Hat Tip: Coyote Blog
What do you get when you mix alcohol with the politics of freedom? An argument can be made that we owe our Republic not only to a lot of bright and brave people, but also to a lot of booze.
In order to bring out freedom fighter in all of us, as well as to provide some networking opportunities and just plain fun, Liberty on the Rocks provides an opportunity for libertarians to plan alcohol-related events in their own communities. I’ve just placed the first Birmingham event on the calendar, so we’ll see how it works.
We’ll have a special treat at our first event, as Jason Talley, Pete Eyre and Adam Mueller of the Motorhome Diaries will be there. For those not following the story, here’s an overview of their recent encounter with the police in Mississippi. I’m sure that hearing Jason and Pete describe their experiences will prove quite interesting.
Just who is he trying to fool?
President Barack Obama, calling current deficit spending “unsustainable,” warned of skyrocketing interest rates for consumers if the U.S. continues to finance government by borrowing from other countries.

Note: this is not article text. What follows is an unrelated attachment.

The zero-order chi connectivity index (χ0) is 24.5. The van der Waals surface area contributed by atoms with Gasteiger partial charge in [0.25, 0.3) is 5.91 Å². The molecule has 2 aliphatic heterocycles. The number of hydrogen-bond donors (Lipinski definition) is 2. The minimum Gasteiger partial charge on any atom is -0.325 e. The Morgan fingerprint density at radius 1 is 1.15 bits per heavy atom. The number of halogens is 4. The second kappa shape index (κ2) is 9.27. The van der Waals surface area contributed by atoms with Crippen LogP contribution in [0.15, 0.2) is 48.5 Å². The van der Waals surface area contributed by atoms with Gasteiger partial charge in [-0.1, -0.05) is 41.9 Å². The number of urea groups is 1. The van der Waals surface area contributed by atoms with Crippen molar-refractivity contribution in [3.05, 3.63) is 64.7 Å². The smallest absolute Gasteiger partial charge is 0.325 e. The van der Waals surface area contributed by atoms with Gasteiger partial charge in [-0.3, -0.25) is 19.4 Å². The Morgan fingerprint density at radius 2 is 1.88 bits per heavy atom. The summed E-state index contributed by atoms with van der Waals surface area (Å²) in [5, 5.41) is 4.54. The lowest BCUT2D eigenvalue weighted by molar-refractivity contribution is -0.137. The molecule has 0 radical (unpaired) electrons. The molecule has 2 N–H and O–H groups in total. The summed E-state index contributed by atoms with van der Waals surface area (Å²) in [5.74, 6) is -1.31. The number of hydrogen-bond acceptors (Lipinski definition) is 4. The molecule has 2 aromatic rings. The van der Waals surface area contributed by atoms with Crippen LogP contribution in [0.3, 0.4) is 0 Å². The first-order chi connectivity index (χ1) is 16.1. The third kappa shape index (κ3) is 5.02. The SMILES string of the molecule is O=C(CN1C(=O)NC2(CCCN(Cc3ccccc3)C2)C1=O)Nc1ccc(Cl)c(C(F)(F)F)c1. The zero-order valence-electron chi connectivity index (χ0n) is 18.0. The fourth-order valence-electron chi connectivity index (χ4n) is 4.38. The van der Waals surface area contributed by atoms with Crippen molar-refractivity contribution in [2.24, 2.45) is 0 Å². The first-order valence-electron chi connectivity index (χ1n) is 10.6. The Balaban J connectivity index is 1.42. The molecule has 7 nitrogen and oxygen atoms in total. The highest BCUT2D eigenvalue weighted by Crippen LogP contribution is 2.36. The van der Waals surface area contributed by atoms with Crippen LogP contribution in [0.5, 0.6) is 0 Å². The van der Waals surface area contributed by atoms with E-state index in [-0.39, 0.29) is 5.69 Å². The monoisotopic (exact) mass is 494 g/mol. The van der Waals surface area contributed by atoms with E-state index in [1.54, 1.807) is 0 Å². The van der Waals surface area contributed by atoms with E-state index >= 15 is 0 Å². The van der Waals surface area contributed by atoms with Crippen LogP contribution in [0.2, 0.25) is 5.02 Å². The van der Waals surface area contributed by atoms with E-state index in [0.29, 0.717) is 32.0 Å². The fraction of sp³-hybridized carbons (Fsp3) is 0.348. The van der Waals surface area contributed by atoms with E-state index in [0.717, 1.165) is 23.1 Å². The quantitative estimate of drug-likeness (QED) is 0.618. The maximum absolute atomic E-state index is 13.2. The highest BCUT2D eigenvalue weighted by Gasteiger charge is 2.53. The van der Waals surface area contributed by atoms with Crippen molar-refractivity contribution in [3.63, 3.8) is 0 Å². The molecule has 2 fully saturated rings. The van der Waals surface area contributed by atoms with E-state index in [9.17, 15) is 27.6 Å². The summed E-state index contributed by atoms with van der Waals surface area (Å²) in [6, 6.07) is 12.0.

“We can’t keep on just borrowing from China,” Obama said at a town-hall meeting in Rio Rancho, New Mexico, outside Albuquerque. “We have to pay interest on that debt, and that means we are mortgaging our children’s future with more and more debt.”
Holders of U.S. debt will eventually “get tired” of buying it, causing interest rates on everything from auto loans to home mortgages to increase, Obama said. “It will have a dampening effect on our economy.”
There’s only one way this is a coherent statement, because he’s obviously not against spending obscene amounts of money.
So if he’s going to stop deficit spending, but he’s not going to cut spending, that leaves one option. Taxes. Get ready.
Hat Tip: QandO
MINNEAPOLIS (AP) — A Minnesota judge is expected to decide whether a family can refuse chemotherapy for a 13-year-boy’s cancer and treat him with natural medicine, even though doctors say it’s effectively a death sentence.
With chemotherapy, Daniel Hauser has a 90 percent chance of surviving his Hodgkin’s lymphoma, according to his cancer doctor. And without it?
“It is almost certain that he will die,” said Dr. Bruce Bostrom, a pediatric oncologist at Children’s Hospital and Clinics of Minnesota. Bostrom, who diagnosed the disease, is an ally of the legal effort in southwestern Minnesota’s Brown County to make Hauser submit to chemotherapy even though he and his parents believe it’s potentially more harmful than the cancer itself.
District Judge John Rodenberg was expected to rule Friday on Brown County’s motion.